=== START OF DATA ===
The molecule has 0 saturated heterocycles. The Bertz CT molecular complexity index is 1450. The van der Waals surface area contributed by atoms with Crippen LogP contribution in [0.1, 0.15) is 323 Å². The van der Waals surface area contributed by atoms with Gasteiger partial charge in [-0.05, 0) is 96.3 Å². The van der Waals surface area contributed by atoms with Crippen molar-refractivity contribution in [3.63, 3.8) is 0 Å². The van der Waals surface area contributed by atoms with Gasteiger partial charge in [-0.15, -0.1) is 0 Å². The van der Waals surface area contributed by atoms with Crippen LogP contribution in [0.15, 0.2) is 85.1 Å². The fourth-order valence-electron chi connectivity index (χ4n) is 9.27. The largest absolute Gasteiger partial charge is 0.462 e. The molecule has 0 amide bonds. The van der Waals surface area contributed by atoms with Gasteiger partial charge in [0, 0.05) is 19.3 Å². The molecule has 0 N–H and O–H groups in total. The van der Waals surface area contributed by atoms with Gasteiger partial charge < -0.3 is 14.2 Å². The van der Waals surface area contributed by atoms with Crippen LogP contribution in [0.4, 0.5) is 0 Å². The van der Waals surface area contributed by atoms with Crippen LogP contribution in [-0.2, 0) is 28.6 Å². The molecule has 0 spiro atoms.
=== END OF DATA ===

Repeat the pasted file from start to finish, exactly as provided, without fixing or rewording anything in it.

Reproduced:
The molecule has 0 saturated heterocycles. The Bertz CT molecular complexity index is 1450. The van der Waals surface area contributed by atoms with Crippen LogP contribution in [0.1, 0.15) is 323 Å². The van der Waals surface area contributed by atoms with Gasteiger partial charge in [-0.05, 0) is 96.3 Å². The van der Waals surface area contributed by atoms with Crippen molar-refractivity contribution in [3.63, 3.8) is 0 Å². The van der Waals surface area contributed by atoms with Gasteiger partial charge in [-0.15, -0.1) is 0 Å². The van der Waals surface area contributed by atoms with Crippen LogP contribution in [0.15, 0.2) is 85.1 Å². The fourth-order valence-electron chi connectivity index (χ4n) is 9.27. The largest absolute Gasteiger partial charge is 0.462 e. The molecule has 0 amide bonds. The van der Waals surface area contributed by atoms with Gasteiger partial charge in [0, 0.05) is 19.3 Å². The molecule has 0 N–H and O–H groups in total. The van der Waals surface area contributed by atoms with Gasteiger partial charge < -0.3 is 14.2 Å². The van der Waals surface area contributed by atoms with Crippen LogP contribution in [0.4, 0.5) is 0 Å². The van der Waals surface area contributed by atoms with Crippen LogP contribution in [-0.2, 0) is 28.6 Å². The molecule has 0 spiro atoms.